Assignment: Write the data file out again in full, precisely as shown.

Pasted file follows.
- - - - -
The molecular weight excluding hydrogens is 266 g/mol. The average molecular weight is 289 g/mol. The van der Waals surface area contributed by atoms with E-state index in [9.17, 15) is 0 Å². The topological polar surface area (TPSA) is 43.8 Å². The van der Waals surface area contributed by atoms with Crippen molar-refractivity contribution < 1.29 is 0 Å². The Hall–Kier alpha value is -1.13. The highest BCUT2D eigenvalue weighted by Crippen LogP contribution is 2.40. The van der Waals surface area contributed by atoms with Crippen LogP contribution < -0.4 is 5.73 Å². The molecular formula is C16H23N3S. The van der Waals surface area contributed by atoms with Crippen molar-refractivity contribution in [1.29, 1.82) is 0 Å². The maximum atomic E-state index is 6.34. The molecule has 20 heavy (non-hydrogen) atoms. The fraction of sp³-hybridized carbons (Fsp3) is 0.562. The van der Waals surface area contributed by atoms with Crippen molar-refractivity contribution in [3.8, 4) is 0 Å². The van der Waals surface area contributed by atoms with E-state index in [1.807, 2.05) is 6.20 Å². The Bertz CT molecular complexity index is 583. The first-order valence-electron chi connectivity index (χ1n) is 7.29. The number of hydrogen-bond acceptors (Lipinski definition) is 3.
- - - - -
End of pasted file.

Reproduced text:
The molecular weight excluding hydrogens is 266 g/mol. The average molecular weight is 289 g/mol. The van der Waals surface area contributed by atoms with E-state index in [9.17, 15) is 0 Å². The topological polar surface area (TPSA) is 43.8 Å². The van der Waals surface area contributed by atoms with Crippen molar-refractivity contribution < 1.29 is 0 Å². The Hall–Kier alpha value is -1.13. The highest BCUT2D eigenvalue weighted by Crippen LogP contribution is 2.40. The van der Waals surface area contributed by atoms with Crippen LogP contribution < -0.4 is 5.73 Å². The molecular formula is C16H23N3S. The van der Waals surface area contributed by atoms with Crippen molar-refractivity contribution in [1.29, 1.82) is 0 Å². The maximum atomic E-state index is 6.34. The molecule has 20 heavy (non-hydrogen) atoms. The fraction of sp³-hybridized carbons (Fsp3) is 0.562. The van der Waals surface area contributed by atoms with Crippen molar-refractivity contribution in [3.8, 4) is 0 Å². The van der Waals surface area contributed by atoms with E-state index in [1.807, 2.05) is 6.20 Å². The Bertz CT molecular complexity index is 583. The first-order valence-electron chi connectivity index (χ1n) is 7.29. The number of hydrogen-bond acceptors (Lipinski definition) is 3.